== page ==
As of 1993, there were plans to launch two Elektro satellites, with the first bird taking position at 76 East longitude over the Equator. However due to the Russian economic troubles of the 1990s, only one Elektro satellite flew in 1994. By that time, US, Japanese and European meteorological satellites already worked in geostationary orbit. The first Elektro satellite stopped functioning in 1998, leaving Russia without crucial meteorological data.
In 2001, the Russian government awarded a new contract for the second-generation meteorological satellites to NPO Lavochkin. The project was dubbed Elektro-L, where "L" signified a version of the satellite proposed by Lavochkin. Russia's meteorological service, Rosgidromet, served as the main customer of the satellite's data. The first launch was expected in 2006.
Lavochkin originally planned to bring the satellite into a geostationary orbit with the help of the lunar gravitational field, by sending the spacecraft on a long loop around the Moon. In the following decade, the project went through another evolution, adopting the company's Navigator platform as a base for its architecture sometimes around 2004. The modular architecture of the satellite was designed to work in the vacuum of space.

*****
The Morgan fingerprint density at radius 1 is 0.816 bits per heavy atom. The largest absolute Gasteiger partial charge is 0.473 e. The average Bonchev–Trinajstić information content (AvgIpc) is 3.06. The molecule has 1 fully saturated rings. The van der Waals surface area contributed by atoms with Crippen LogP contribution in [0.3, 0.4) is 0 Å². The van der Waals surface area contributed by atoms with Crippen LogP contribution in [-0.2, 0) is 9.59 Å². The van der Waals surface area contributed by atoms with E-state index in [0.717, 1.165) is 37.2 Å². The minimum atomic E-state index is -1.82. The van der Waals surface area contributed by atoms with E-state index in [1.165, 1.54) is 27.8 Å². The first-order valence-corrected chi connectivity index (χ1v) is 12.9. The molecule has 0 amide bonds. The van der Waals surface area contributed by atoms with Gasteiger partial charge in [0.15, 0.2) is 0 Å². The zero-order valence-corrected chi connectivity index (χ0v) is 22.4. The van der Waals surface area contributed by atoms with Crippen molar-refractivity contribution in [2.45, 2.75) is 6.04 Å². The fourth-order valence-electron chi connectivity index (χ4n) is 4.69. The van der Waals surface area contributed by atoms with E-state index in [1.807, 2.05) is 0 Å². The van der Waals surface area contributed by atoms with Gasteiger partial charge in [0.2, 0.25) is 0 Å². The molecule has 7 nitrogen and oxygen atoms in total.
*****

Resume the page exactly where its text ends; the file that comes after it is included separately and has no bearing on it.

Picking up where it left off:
The launch of Elektro-L would become the first test flight for Navigator, followed by more complex missions, such as Spektr-R (Radioastron), Spektr-RG and Spektr-UF orbital observatories.
As of 2007, a total of three Elektro-L spacecraft were promised to be launched. The Elektro-L No. 2 satellite was expected to be stationed in the geostationary orbit at 14.5 West longitude.
The main payload of the satellite would be a special scanner with a 20-degree angle of view, designated MSU-GS, capable of obtaining images in the visible and infrared ranges of the spectrum. From the height of its geostationary orbit, its angle of view would be enough to watch the entire disk of the Earth. Visible and infrared components of the imager were promised to have a resolution of one and four kilometers respectively and be capable of producing images every 30 minutes. For support in emergency situations, images could be snapped as fast as one in 10-15 minutes.